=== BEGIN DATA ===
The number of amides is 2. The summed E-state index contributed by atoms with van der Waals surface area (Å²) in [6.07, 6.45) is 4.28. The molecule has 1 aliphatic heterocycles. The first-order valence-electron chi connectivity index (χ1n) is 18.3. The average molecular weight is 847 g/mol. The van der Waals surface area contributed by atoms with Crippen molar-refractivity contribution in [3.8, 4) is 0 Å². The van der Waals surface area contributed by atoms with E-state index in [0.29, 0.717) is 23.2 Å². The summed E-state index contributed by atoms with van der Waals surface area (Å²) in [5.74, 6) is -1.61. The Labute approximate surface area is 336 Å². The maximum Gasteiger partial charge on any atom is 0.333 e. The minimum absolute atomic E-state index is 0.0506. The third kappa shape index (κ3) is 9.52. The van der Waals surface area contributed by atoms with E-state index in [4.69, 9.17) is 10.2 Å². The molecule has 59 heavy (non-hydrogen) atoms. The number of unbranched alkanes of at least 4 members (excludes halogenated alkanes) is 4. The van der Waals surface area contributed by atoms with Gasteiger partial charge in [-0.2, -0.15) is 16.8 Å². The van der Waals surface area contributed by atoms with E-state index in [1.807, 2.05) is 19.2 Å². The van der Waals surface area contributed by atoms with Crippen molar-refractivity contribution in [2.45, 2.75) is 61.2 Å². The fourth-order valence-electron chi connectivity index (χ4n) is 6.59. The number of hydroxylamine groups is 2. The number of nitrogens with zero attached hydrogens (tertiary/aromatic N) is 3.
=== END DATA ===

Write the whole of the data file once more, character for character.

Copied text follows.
The number of amides is 2. The summed E-state index contributed by atoms with van der Waals surface area (Å²) in [6.07, 6.45) is 4.28. The molecule has 1 aliphatic heterocycles. The first-order valence-electron chi connectivity index (χ1n) is 18.3. The average molecular weight is 847 g/mol. The van der Waals surface area contributed by atoms with Crippen molar-refractivity contribution in [3.8, 4) is 0 Å². The van der Waals surface area contributed by atoms with E-state index in [0.29, 0.717) is 23.2 Å². The summed E-state index contributed by atoms with van der Waals surface area (Å²) in [5.74, 6) is -1.61. The Labute approximate surface area is 336 Å². The maximum Gasteiger partial charge on any atom is 0.333 e. The minimum absolute atomic E-state index is 0.0506. The third kappa shape index (κ3) is 9.52. The van der Waals surface area contributed by atoms with E-state index in [4.69, 9.17) is 10.2 Å². The molecule has 59 heavy (non-hydrogen) atoms. The number of unbranched alkanes of at least 4 members (excludes halogenated alkanes) is 4. The van der Waals surface area contributed by atoms with Gasteiger partial charge in [-0.2, -0.15) is 16.8 Å². The van der Waals surface area contributed by atoms with E-state index in [1.807, 2.05) is 19.2 Å². The van der Waals surface area contributed by atoms with Crippen molar-refractivity contribution in [2.45, 2.75) is 61.2 Å². The fourth-order valence-electron chi connectivity index (χ4n) is 6.59. The number of hydroxylamine groups is 2. The number of nitrogens with zero attached hydrogens (tertiary/aromatic N) is 3.